[17:3] 12 tn The demonstrative pronoun is used as the enclitic form for special emphasis in the question; it literally says, “why is this you have brought us up?” (R. J. Williams, Hebrew Syntax, 24, §118).
[17:3] 13 sn Their words deny God the credit for bringing them out of Egypt, impugn the integrity of Moses and God by accusing them of bringing the people out here to die, and show a lack of faith in God’s ability to provide for them.
[17:5] 17 tn “Pass over before” indicates that Moses is the leader who goes first, and the people follow him. In other words, לִפְנֵי (lifney) indicates time and not place here (B. Jacob, Exodus, 477-78).
[17:6] sn The reader has many questions when studying this passage – why water from a rock, why Horeb, why strike the rock when later only speak to it, why recall the Nile miracles, etc. B. Jacob (Exodus, 479-80) says that all these are answered when it is recalled that they were putting God to the test. So water from the rock, the most impossible thing, cleared up the question of his power. Doing it at Horeb was significant because there Moses was called and told he would bring them to this place. Since they had doubted God was in their midst, he would not do this miracle in the camp, but would have Moses lead the elders out to Horeb. If people doubt God is in their midst, then he will choose not to be in their midst. And striking the rock recalled striking the Nile; there it brought death to Egypt, but here it brought life to Israel. There could be little further doubting that God was with them and able to provide for them.
[17:6] 21 tn These two verbs are also perfect tenses with vav (ו) consecutive: “and [water] will go out…and [the people] will drink.” But the second verb is clearly the intent or the result of the water gushing from the rock, and so it may be subordinated.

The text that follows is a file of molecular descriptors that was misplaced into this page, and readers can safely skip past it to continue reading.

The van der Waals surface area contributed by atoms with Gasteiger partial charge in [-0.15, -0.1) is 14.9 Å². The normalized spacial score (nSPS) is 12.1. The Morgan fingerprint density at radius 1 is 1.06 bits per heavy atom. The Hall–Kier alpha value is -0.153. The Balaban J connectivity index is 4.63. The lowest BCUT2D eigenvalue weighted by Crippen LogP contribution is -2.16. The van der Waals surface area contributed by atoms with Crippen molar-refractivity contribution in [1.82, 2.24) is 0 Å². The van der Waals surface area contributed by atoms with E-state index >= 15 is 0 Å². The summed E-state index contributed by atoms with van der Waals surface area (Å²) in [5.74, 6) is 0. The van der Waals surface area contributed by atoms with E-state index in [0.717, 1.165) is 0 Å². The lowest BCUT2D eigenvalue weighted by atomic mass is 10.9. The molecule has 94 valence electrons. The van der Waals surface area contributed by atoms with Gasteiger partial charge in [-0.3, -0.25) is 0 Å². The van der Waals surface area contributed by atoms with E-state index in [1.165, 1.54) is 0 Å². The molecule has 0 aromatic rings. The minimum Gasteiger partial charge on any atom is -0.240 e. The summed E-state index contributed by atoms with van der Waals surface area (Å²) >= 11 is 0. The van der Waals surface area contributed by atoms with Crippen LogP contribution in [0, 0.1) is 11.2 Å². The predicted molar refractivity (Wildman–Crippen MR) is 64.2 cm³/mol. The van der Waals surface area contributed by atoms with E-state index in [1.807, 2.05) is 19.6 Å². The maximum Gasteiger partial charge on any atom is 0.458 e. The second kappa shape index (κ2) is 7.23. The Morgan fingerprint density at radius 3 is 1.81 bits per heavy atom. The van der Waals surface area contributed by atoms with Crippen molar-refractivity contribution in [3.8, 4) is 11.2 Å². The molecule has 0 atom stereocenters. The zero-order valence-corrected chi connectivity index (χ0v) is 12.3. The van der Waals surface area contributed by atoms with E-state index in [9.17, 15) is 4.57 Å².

[17:6] sn The presence of Yahweh at this rock enabled Paul to develop a midrashic lesson, an analogical application: Christ was present with Israel to provide water for them in the wilderness. So this was a Christophany. But Paul takes it a step further to equate the rock with Christ, for just as it was struck to produce water, so Christ would be struck to produce rivers of living water. The provision of bread to eat and water to drink provided for Paul a ready analogy to the provisions of Christ in the gospel (1 Cor 10:4).
[17:7] 23 sn The name Massah (מַסָּה, massah) means “Proving”; it is derived from the verb “test, prove, try.” And the name Meribah (מְרִיבָה, mÿrivah) means “Strife”; it is related to the verb “to strive, quarrel, contend.” The choice of these names for the place would serve to remind Israel for all time of this failure with God. God wanted this and all subsequent generations to know how unbelief challenges God. And yet, he gave them water. So in spite of their failure, he remained faithful to his promises. The incident became proverbial, for it is the warning in Ps 95:7-8, which is quoted in Heb 3:15: “Oh, that today you would listen as he speaks! Do not harden your hearts as in the rebellion, in the day of testing in the wilderness. There your fathers tested me and tried me, and they saw my works for forty years.” The lesson is clear enough: to persist in this kind of unbelief could only result in the loss of divine blessing. Or, to put it another way, if they refused to believe in the power of God, they would wander powerless in the wilderness. They had every reason to believe, but they did not. (Note that this does not mean they are unbelievers, only that they would not take God at his word.)